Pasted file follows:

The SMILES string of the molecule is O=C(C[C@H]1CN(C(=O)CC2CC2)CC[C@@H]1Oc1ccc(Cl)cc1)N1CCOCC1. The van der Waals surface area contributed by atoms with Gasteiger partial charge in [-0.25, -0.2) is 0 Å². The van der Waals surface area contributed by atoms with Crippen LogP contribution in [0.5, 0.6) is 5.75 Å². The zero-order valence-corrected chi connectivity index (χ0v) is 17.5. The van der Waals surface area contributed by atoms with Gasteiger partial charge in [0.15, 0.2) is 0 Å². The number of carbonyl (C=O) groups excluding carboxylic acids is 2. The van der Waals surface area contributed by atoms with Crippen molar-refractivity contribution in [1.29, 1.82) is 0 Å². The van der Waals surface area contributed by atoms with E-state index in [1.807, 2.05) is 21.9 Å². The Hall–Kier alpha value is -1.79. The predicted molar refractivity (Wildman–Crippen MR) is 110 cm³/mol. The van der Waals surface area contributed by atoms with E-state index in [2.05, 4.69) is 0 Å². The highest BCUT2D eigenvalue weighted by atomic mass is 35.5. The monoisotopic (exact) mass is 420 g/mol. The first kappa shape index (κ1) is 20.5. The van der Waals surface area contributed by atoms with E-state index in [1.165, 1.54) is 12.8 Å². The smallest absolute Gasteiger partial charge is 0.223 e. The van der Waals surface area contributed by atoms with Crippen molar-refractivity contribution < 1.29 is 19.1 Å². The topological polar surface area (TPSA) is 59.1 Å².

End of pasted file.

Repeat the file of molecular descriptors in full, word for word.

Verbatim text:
The SMILES string of the molecule is O=C(C[C@H]1CN(C(=O)CC2CC2)CC[C@@H]1Oc1ccc(Cl)cc1)N1CCOCC1. The van der Waals surface area contributed by atoms with Gasteiger partial charge in [-0.25, -0.2) is 0 Å². The van der Waals surface area contributed by atoms with Crippen LogP contribution in [0.5, 0.6) is 5.75 Å². The zero-order valence-corrected chi connectivity index (χ0v) is 17.5. The van der Waals surface area contributed by atoms with Gasteiger partial charge in [0.15, 0.2) is 0 Å². The number of carbonyl (C=O) groups excluding carboxylic acids is 2. The van der Waals surface area contributed by atoms with Crippen molar-refractivity contribution in [1.29, 1.82) is 0 Å². The van der Waals surface area contributed by atoms with E-state index in [1.807, 2.05) is 21.9 Å². The Hall–Kier alpha value is -1.79. The predicted molar refractivity (Wildman–Crippen MR) is 110 cm³/mol. The van der Waals surface area contributed by atoms with E-state index in [2.05, 4.69) is 0 Å². The highest BCUT2D eigenvalue weighted by atomic mass is 35.5. The monoisotopic (exact) mass is 420 g/mol. The first kappa shape index (κ1) is 20.5. The van der Waals surface area contributed by atoms with E-state index in [1.165, 1.54) is 12.8 Å². The smallest absolute Gasteiger partial charge is 0.223 e. The van der Waals surface area contributed by atoms with Crippen molar-refractivity contribution < 1.29 is 19.1 Å². The topological polar surface area (TPSA) is 59.1 Å².